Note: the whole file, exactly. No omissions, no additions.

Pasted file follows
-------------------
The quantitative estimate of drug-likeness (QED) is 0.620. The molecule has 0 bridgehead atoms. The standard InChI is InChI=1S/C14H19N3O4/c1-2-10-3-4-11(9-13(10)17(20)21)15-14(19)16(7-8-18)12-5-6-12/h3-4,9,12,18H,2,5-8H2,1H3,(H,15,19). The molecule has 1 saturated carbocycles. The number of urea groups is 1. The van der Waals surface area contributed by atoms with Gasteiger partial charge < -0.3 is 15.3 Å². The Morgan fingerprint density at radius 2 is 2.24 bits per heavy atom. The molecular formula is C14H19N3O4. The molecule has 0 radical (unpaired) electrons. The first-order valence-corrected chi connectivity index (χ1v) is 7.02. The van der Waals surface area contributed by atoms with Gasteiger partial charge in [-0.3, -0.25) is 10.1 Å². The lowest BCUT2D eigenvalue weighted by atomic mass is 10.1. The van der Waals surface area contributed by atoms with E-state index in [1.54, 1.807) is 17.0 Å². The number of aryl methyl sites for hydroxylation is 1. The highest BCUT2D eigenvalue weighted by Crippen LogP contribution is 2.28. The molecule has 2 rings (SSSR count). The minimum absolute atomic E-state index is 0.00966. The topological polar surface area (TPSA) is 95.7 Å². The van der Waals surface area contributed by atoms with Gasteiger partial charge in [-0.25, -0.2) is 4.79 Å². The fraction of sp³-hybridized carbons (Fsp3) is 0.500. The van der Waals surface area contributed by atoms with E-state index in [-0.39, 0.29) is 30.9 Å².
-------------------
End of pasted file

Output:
The quantitative estimate of drug-likeness (QED) is 0.620. The molecule has 0 bridgehead atoms. The standard InChI is InChI=1S/C14H19N3O4/c1-2-10-3-4-11(9-13(10)17(20)21)15-14(19)16(7-8-18)12-5-6-12/h3-4,9,12,18H,2,5-8H2,1H3,(H,15,19). The molecule has 1 saturated carbocycles. The number of urea groups is 1. The van der Waals surface area contributed by atoms with Gasteiger partial charge < -0.3 is 15.3 Å². The Morgan fingerprint density at radius 2 is 2.24 bits per heavy atom. The molecular formula is C14H19N3O4. The molecule has 0 radical (unpaired) electrons. The first-order valence-corrected chi connectivity index (χ1v) is 7.02. The van der Waals surface area contributed by atoms with Gasteiger partial charge in [-0.3, -0.25) is 10.1 Å². The lowest BCUT2D eigenvalue weighted by atomic mass is 10.1. The van der Waals surface area contributed by atoms with E-state index in [1.54, 1.807) is 17.0 Å². The number of aryl methyl sites for hydroxylation is 1. The highest BCUT2D eigenvalue weighted by Crippen LogP contribution is 2.28. The molecule has 2 rings (SSSR count). The minimum absolute atomic E-state index is 0.00966. The topological polar surface area (TPSA) is 95.7 Å². The van der Waals surface area contributed by atoms with Gasteiger partial charge in [-0.25, -0.2) is 4.79 Å². The fraction of sp³-hybridized carbons (Fsp3) is 0.500. The van der Waals surface area contributed by atoms with E-state index in [-0.39, 0.29) is 30.9 Å².